The Armenian Genocide:
Elizabeth Sweeney's Family Story
I'm doing this project on the Genocide in History. I'm only 16 years old and not 100% Armenian, but I'm very interested in the nationality. I'm half Armenian. My great grandfather, Oscar Chaderjian grew up in Armenia and had two brothers. I have to talk to my uncle Arim to get the facts straight but he told me this three years ago so I'll try to remember.I don't know if it was during the 1896 massacre or the 1915-1923 genocide. The only reason I don't know is because, supposedly he was a Russian Armenian and it wouldn't go together with the story I've been told. But his father was a teacher, the Turks broke down the door to his classroom and shot him right there, he of course died. They then rounded up his family and marched them across the dessert. During this time his mother and one of his brothers died, I don't know how. Eventually he and his brother escaped, they went back to Armenia and married. It was an arranged marriaged, made because his wife needed to get out before she was deported. Only fourteen, she moved to California with him and his brothers family. He went back to fight the Turks, he scaled mountains and blew up bridges and hated the Turks with every part of himself (so did my grandmother and she hated nobody). He won two medals of honor and returned back to America. He had five children Stella, Arim, Johnny, Annie and Mary (My grandmother). Johnny was the only one who lost touch, when he married. The rest have all visited frequently. My grandmother attended first grade not knowing a word of English, yet learned it perfectly, no slang, within less than half a year. When she was only twelve her mother died of TB. In California after WWII, she met my all Irish grandfather (You can image what a match that must have been) and they eventually got married and moved to New York. They were always making fun of each other, jokingly, like calling each other "the tribe" and "mick" or "hick". She became a micro-biologist and remains the only one who was ever good at math. She made the best Armenian food, like shish keabob, pilaf, pokloova (I don't know how to spell it). Her father moved in with my dad, and his two sisters. He had a really nice Armenian accent and when he swore (which was rare) it sounded better than an American accent. He died of old age. Now as I'm learning new things about it from my research, it is disturbing to know that I'd have no clue about it, were it not from my family background and that one part in a Holocaust survivors speech at school. The Armenian Genocide set the tone for the Holocaust, Cambodia, etc. and I think if we learn about the Holocaust, we should learn about the Genocide. I know it wasn't 6 million people, but it was still a substantial amount. Hitler referred to it and used it as support. Your site is great and eye opening. I've been particularly looking for pictures because that is what it's going to take to make my classmates maybe start to understand how awful it was. At this site, I found some that I will use, thank you.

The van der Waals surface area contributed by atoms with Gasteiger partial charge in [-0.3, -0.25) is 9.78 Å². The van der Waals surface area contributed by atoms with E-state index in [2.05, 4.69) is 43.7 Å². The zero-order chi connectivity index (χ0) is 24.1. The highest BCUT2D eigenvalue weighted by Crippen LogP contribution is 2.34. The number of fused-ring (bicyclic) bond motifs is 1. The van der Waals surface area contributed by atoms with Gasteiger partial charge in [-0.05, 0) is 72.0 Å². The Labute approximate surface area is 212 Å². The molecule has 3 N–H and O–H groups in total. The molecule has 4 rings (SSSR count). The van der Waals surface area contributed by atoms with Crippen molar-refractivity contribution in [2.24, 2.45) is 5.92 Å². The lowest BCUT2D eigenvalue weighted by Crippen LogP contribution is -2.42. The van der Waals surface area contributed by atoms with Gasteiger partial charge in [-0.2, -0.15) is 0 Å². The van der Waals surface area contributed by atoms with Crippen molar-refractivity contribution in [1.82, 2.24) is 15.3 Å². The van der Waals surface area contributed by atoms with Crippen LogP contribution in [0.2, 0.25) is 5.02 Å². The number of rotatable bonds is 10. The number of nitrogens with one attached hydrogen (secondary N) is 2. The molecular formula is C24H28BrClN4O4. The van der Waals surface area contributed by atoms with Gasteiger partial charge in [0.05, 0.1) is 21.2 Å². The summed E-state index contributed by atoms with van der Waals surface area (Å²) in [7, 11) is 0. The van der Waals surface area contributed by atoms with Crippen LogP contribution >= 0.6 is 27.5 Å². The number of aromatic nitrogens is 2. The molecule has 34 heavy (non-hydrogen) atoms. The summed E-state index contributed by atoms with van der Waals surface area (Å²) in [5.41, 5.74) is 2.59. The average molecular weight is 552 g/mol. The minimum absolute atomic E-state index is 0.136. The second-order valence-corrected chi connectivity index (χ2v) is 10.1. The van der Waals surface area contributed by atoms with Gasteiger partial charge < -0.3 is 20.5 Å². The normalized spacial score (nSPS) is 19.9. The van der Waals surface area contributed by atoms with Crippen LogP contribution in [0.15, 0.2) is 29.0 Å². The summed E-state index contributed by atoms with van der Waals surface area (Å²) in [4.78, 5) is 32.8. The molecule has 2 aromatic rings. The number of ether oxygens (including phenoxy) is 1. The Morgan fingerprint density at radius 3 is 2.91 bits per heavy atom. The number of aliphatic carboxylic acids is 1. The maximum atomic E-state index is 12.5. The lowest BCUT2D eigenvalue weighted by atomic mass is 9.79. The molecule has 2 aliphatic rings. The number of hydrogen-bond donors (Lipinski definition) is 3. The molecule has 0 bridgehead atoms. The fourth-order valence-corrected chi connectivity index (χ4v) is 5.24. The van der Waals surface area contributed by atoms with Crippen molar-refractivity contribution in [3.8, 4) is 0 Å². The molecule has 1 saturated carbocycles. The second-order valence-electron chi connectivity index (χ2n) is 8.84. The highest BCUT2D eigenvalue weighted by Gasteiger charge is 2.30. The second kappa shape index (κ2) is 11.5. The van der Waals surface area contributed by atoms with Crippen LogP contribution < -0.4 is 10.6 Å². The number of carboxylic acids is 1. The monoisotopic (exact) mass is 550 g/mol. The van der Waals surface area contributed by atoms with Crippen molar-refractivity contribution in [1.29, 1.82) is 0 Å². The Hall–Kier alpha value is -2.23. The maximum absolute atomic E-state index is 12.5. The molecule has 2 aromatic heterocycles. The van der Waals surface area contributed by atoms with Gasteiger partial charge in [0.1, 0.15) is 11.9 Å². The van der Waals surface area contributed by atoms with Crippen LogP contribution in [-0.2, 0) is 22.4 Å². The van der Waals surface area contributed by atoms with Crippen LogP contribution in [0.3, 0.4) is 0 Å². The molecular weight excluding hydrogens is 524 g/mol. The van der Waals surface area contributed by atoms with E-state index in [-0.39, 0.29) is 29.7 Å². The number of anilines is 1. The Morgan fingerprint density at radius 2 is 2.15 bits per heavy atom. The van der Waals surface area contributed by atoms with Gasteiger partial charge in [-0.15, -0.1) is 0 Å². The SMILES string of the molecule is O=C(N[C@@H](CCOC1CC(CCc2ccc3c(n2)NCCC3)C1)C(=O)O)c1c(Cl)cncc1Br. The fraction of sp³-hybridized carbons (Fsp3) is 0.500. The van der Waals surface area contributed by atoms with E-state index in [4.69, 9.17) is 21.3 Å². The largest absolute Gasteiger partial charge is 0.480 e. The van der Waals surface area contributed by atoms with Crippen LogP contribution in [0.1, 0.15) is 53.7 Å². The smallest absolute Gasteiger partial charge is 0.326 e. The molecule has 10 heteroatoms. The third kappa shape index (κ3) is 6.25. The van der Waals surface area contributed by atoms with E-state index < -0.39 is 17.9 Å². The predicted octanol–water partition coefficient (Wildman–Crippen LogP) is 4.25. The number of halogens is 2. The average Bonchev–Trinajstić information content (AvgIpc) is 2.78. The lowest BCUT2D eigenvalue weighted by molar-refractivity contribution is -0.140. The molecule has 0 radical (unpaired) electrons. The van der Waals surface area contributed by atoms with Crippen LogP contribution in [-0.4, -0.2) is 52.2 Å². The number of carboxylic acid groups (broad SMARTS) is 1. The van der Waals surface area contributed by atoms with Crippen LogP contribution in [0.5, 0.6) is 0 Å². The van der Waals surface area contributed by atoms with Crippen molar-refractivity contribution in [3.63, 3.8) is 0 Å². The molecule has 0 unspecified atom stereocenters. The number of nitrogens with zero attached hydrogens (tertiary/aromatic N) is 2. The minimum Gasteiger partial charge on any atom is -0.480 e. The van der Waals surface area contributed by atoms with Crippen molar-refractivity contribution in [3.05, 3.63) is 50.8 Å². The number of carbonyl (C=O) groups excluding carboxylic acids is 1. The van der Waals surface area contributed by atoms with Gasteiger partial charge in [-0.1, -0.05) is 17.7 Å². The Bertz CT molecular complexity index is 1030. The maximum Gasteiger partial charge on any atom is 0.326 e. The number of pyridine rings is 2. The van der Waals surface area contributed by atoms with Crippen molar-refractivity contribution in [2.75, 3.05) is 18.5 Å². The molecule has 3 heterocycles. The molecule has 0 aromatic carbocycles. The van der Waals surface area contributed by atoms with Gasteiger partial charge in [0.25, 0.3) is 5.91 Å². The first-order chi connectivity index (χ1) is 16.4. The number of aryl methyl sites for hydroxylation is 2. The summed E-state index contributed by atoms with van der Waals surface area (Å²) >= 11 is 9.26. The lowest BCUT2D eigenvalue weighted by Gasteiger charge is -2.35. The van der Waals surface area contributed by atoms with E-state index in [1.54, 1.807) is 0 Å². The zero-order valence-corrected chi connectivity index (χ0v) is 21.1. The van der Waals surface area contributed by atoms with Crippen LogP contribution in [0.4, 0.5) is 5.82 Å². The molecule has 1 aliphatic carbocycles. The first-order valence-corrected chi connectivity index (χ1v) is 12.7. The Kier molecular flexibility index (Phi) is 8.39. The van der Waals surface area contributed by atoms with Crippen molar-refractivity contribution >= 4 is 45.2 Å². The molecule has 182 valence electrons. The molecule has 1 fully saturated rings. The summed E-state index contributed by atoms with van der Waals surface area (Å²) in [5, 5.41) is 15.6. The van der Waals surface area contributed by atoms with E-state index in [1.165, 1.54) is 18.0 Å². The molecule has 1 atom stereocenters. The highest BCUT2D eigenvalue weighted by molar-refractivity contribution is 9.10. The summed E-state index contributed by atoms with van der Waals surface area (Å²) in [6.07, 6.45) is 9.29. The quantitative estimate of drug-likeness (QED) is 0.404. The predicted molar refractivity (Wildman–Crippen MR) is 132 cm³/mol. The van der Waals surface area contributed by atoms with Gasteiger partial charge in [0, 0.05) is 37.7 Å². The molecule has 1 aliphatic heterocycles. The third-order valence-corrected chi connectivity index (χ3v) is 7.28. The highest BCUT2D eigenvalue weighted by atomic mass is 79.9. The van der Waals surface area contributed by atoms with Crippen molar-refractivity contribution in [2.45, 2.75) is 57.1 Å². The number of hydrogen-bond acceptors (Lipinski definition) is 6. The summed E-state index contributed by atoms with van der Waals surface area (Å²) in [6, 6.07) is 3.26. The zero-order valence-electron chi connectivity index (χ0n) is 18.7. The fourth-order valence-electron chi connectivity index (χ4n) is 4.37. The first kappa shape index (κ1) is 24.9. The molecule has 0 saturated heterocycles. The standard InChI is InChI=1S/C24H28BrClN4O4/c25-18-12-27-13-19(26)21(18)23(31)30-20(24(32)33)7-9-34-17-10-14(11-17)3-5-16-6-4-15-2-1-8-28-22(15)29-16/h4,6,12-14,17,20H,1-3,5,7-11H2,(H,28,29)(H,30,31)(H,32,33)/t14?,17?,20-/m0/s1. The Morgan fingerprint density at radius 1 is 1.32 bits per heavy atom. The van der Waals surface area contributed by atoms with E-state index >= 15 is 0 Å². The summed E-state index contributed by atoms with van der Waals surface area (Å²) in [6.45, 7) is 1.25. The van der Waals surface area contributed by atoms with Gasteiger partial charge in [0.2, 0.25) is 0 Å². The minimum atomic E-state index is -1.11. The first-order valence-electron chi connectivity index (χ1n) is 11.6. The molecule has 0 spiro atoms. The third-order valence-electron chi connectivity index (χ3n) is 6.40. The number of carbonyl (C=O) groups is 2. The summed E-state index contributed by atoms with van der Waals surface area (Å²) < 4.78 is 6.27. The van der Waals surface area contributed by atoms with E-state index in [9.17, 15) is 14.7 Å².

Sunday, May 10, 1998 5:59 PM